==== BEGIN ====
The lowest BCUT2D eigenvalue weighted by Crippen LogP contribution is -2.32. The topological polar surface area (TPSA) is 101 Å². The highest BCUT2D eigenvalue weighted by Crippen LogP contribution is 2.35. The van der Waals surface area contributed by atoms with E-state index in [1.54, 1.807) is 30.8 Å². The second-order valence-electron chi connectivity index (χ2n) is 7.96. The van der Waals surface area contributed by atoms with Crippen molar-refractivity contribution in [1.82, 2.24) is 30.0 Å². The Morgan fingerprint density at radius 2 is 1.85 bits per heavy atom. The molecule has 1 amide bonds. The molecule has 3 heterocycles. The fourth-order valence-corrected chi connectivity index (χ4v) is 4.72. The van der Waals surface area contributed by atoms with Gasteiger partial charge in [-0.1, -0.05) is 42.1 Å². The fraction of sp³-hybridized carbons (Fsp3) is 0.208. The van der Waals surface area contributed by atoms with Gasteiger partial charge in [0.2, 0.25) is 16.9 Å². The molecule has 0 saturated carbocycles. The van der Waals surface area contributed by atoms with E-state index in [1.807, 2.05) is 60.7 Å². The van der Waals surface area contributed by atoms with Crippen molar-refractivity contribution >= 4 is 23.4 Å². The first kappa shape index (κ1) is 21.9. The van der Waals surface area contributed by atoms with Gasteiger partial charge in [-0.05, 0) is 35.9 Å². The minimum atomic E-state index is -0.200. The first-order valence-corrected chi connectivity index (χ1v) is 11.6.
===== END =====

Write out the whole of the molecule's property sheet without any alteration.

The lowest BCUT2D eigenvalue weighted by Crippen LogP contribution is -2.32. The topological polar surface area (TPSA) is 101 Å². The highest BCUT2D eigenvalue weighted by Crippen LogP contribution is 2.35. The van der Waals surface area contributed by atoms with E-state index in [1.54, 1.807) is 30.8 Å². The second-order valence-electron chi connectivity index (χ2n) is 7.96. The van der Waals surface area contributed by atoms with Crippen molar-refractivity contribution in [1.82, 2.24) is 30.0 Å². The Morgan fingerprint density at radius 2 is 1.85 bits per heavy atom. The molecule has 1 amide bonds. The molecule has 3 heterocycles. The fourth-order valence-corrected chi connectivity index (χ4v) is 4.72. The van der Waals surface area contributed by atoms with Gasteiger partial charge in [-0.1, -0.05) is 42.1 Å². The fraction of sp³-hybridized carbons (Fsp3) is 0.208. The van der Waals surface area contributed by atoms with Gasteiger partial charge in [0.2, 0.25) is 16.9 Å². The molecule has 0 saturated carbocycles. The van der Waals surface area contributed by atoms with E-state index in [1.807, 2.05) is 60.7 Å². The van der Waals surface area contributed by atoms with Crippen molar-refractivity contribution >= 4 is 23.4 Å². The first kappa shape index (κ1) is 21.9. The van der Waals surface area contributed by atoms with Gasteiger partial charge in [-0.05, 0) is 35.9 Å². The minimum atomic E-state index is -0.200. The first-order valence-corrected chi connectivity index (χ1v) is 11.6.